A birth control phone app that allows women to bypass doctor visits to receive birth control is now available to women in Tennessee.
According to Nurx's website, all women have to do is decide on a method/prescription, answer questions about medical history and demographics and wait for the order to be reviewed and confirmed by a licensed doctor. The whole process takes five to ten days and your order is processed and shipped to you.
Dr. Kori Cottam is an obstetrician gynecologist at Generations ObGyn. She said there are a lot of benefits to seeing a doctor in person.
"The important part of it is establishing a relationship with a patient but also to identify any risk factors for birth control or personal history," Cottam said. "There's only so much you can put in writing."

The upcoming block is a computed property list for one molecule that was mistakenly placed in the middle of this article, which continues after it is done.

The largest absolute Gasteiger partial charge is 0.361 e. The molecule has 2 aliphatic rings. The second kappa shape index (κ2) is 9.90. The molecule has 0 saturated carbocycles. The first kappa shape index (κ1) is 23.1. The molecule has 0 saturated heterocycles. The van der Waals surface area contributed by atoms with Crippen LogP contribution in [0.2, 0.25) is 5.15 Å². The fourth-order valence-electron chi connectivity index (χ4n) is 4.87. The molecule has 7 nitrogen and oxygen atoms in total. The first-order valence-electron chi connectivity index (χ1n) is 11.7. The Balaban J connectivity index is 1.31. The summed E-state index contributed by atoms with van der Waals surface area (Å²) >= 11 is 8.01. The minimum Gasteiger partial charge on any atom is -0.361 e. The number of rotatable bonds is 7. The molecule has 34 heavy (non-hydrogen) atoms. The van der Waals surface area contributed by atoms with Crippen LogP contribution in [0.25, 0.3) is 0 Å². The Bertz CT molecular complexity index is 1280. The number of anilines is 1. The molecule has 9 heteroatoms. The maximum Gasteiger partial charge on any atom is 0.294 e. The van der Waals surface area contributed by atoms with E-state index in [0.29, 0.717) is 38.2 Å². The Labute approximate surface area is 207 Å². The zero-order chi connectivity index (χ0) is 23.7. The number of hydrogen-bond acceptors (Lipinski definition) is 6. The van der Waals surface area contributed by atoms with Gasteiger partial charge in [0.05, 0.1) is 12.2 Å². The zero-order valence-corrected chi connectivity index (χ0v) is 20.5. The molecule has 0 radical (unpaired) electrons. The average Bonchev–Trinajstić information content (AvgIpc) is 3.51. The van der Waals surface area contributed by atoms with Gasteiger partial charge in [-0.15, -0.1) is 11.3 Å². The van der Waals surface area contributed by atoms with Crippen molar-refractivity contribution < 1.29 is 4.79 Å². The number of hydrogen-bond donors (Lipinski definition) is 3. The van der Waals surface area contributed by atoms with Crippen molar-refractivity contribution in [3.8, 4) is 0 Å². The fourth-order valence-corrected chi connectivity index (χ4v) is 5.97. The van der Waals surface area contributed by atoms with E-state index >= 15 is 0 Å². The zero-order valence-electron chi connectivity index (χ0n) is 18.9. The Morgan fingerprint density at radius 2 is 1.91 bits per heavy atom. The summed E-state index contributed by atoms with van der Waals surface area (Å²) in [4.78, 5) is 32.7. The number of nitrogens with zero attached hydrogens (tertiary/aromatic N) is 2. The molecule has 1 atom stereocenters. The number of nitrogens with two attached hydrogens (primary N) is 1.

But Cottam said this doesn't mean phone apps with medical information can't be useful.
"I think in some aspects it is, there's all kinds of over the counter medicines people can take and people Google all the time what medicine's they think they need to take," Cottam said.
CVS recently announced its own telemedicine app that would allow people to video chat with doctors to diagnose things like a cold or a cold or a flu. Users could pay $59 to use the service, which is available at all hours. So far it is only available in about 10 states but could be nationwide by the end of the year.
In the meantime, Dr. Cottam said the only way to truly understand the success of these apps is to monitor them over time.
"I think I'll have to wait and see how this pans out," Cottam said.